A brief analysis of the positive and negative effects of adolescent working
Adolescent working is associated with both positive and negative effects.Apart from their indulgence in delinquent behavior, they are also more unlikely to meet academic requirements too.This apart any negative feelings with the workplace, can itself produce have a depressing effect.
However there are also many positive effects associated with their early interaction with the industry and work attitudes.
They learn to manage themselves with an eye for savings and future life. It cannot be defied that this is a crucial phase of life for an adolescent individual and any external support could help immensely, in meeting the demands placed on the individual.
The adolescent period is perhaps the most difficult phase of life for any individual. This child-to-adult transition phase is associated with both physical and mental changes. In their adolescence years, children experience greater psychological growth as they try to keep up with the related physical and sexual developments, associated with this period.
Adolescents experience difficulty in adapting to the unexpected sudden rise in sexual and aggressive drives. These changes on them produce confusion and they struggle to come to terms with their understanding of the world around them.
The physical development in adolescents affects their habits and interaction in several ways. By their mid-adolescence, their emotional and intellectual abilities are increased and they seek adventure and are willing to experiment different ideas.
They seek to develop an identity for themselves, be independent and achieve. Adolescents would want to weaken their ties and their dependence, on their parents. They look for an employment to facilitate all these requirements.
Research has shown that adolescents taking to work are associated with positive and negative effects. Among the skill sets they acquire through work are time management abilities, marketing capabilities, managing finances etc.
Apart from gaining work experience, they develop good work habits and experience financial independence. It has been estimated that about 50% of the students save from their earnings even as they reach their tenth grade. Their interest in working is driven by aspirations of a higher standard of life and a passion to buy things they need.
Adolescents use their money mainly on expenses associated with car, their clothing and education (McDowell and Futris, 2001). They also save for their college while helping their parents with their domestic expenses.
An adolescents’ positive perception of industry and employment is boosted by early encouraging experiences. Emphasizing on the benefits associated with early employment, the government too has encouraged high school students to seek part time employment (Net industries, 2008).
A 1999 study by Barling and Kelloway found that about 80% of high school graduates have worked at least on one part-time job. Among the significant benefits of working, while at high school are that it helps in the transformation from school to workplace, and in developing a work psyche. Parents too encourage youth employment as it promotes independence and responsibility.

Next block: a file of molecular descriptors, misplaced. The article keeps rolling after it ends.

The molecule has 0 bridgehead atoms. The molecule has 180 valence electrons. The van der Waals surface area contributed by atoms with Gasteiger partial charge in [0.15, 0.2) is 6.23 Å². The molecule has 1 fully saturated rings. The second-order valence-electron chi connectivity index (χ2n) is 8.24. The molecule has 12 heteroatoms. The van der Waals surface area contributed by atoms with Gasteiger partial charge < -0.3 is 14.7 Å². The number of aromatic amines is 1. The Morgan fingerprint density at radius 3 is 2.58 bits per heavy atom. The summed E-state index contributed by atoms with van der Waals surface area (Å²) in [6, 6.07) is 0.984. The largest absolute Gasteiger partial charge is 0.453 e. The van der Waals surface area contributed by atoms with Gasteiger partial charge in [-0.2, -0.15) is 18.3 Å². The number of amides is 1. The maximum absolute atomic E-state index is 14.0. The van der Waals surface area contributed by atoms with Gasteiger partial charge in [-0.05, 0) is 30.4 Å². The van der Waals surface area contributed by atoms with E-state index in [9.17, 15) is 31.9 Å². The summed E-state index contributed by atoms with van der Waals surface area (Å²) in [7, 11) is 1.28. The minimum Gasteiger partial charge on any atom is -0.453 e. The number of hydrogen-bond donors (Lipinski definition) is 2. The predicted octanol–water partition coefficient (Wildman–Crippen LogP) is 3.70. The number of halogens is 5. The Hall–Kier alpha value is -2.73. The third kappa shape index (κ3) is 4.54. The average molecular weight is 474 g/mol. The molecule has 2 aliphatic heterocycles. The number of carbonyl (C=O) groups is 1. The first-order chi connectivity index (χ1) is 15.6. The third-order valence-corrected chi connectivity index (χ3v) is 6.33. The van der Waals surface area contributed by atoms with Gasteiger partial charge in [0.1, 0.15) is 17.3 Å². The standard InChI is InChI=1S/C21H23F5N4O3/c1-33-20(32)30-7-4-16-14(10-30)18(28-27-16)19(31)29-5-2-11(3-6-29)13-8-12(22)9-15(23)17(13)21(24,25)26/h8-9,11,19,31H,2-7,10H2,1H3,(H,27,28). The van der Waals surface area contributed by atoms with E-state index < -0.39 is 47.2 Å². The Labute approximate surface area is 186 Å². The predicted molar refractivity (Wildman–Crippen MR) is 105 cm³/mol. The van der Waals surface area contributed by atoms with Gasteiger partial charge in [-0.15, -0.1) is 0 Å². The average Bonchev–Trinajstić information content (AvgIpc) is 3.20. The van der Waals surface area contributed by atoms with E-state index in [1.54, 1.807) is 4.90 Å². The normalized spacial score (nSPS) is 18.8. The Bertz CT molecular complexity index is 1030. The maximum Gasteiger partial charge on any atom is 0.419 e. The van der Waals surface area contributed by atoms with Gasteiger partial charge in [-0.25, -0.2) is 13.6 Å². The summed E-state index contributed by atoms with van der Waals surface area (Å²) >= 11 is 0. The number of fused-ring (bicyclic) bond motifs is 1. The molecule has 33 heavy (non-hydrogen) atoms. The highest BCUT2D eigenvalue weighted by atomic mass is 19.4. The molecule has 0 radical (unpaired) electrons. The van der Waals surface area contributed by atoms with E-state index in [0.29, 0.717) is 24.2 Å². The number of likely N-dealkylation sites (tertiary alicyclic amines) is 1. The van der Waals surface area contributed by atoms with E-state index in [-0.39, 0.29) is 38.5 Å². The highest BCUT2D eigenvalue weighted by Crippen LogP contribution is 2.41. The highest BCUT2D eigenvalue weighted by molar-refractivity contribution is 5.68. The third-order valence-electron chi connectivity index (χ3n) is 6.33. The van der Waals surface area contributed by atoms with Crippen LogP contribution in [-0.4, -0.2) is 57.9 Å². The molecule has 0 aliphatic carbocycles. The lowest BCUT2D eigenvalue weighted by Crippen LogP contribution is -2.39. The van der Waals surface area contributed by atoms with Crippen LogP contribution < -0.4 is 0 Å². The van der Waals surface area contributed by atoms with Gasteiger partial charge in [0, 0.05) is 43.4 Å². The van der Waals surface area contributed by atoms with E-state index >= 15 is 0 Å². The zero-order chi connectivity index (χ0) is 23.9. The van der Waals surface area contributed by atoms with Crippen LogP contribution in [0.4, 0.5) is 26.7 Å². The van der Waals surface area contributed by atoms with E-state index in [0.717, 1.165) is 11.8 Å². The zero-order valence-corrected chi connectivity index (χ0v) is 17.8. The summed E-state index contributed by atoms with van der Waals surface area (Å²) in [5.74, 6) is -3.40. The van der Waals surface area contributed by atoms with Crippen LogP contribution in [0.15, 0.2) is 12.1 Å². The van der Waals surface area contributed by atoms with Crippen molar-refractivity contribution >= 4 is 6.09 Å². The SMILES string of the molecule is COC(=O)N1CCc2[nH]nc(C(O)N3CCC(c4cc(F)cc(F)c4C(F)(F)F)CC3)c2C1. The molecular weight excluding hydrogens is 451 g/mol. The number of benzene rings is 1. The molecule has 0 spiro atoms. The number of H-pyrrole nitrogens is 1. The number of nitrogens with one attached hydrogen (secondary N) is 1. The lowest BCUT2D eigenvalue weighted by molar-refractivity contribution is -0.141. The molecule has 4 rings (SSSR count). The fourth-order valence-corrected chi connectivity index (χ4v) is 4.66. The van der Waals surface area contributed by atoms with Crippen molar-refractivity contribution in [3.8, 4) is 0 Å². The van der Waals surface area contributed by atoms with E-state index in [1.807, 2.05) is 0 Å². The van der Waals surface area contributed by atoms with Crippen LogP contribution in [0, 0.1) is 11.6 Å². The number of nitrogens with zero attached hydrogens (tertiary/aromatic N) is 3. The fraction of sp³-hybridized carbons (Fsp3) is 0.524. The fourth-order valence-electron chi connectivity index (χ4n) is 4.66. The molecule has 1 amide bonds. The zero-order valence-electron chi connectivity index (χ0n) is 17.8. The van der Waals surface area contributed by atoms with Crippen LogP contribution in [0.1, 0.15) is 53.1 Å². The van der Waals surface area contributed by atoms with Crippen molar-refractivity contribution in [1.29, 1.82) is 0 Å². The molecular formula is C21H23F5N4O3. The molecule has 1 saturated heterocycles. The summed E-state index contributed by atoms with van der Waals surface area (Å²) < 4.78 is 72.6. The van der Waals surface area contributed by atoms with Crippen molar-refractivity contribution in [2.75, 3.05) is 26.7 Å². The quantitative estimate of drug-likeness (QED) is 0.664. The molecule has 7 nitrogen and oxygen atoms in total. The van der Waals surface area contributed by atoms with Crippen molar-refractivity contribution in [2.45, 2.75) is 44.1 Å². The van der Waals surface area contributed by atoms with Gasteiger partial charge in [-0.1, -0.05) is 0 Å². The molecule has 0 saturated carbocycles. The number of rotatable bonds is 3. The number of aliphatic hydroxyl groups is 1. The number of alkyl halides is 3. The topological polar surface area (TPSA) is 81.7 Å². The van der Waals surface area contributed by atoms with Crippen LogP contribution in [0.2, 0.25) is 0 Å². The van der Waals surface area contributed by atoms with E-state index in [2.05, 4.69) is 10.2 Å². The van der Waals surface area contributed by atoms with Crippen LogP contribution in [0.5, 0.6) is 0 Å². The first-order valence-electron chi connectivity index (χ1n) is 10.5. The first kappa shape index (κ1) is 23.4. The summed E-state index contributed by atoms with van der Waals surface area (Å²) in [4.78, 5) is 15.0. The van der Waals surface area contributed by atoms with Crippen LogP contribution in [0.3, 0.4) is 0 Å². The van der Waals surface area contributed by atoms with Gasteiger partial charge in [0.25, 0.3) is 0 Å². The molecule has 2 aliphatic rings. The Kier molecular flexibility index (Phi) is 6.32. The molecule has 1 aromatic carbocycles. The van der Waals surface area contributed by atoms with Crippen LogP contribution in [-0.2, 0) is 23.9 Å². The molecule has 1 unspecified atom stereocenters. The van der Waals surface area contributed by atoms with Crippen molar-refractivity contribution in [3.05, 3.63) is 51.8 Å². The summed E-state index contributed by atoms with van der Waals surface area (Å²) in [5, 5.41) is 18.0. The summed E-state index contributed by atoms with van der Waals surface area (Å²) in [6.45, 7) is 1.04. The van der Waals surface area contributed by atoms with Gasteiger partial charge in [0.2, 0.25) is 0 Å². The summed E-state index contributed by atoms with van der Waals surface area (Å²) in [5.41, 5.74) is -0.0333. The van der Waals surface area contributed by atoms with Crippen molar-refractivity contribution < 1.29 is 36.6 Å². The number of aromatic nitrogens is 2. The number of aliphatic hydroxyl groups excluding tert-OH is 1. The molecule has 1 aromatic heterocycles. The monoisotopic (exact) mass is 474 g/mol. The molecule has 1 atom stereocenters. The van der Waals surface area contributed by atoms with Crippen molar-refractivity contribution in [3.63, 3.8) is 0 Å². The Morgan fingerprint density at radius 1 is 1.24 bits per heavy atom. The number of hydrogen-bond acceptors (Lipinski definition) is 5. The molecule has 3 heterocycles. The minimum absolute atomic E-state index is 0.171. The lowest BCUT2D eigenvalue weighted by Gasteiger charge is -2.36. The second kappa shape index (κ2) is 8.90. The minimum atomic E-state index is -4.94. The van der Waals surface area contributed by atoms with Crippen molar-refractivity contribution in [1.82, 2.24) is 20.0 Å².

Unfortunately adolescent employment is more associated with negative outcomes, than its benefits. Their employment deprives them of sufficient time with their homework, thus forcing them to make it up by manipulating; by copying and cheating. They tend to cut classes to make up for the time spent on the job.
Apart from a decline in academic achievements, they are influenced by other factors existing in their work places. These effects are lesser among adolescents who work for lesser number of hours and therefore get to spend more time with their parents.
Adolescents working for more than 20 hours a week develop delinquent and problematic behaviors. Adolescents are exposed to other adults in their workplace, devoid of any parental guidance, and they acquire habits and behaviors that are not appropriate to their age, although it may suit an adult (Dufur, 2002).
When youth find themselves in a work setting, they are more focused on employed adults as role models, rather than school completed seniors. They have lesser time for eating, exercising or sleeping which has its own physical or mental effects.
Adolescents having complaints at work are more likely to get depressed and develop negative self- perceptions. Some employed youth, particularly those in high intensity work, even take to alcohol and drugs while being in school. Several studies have pointed to the association of adolescent working and risk behavior including petty crimes, marijuana and risky sexual indulgence.
Teens need to be understood and supported to meet the challenges of work and school. They need to be guided to use their time and resources in a more beneficial way. Creating a time bound schedule, emphasizing on the time to be spent on work or school each day or week, would help in organizing their commitments. As they near adulthood, they must be taught to manage all responsibilities and roles associated with it.
McDowell U and Futris T.G., (2001) Adolescent Employment, Ohio State University Extension, [Electronic Version] downloaded on 6th March 2007 from
Net industries (2008) Working in Adolescence – Advantages and Disadvantages of Adolescent Employment [Electronic Version] downloaded on 6th March 2007 from
Dufur M. (2002) Examining the Motives for and Effects of At-Risk Students’ Work for Pay during High School. Brigham Young University [Electronic Version] downloaded on 6th March 2007 from http://www.fcs.utah.edu/info/utahdemographers/binary/?id=13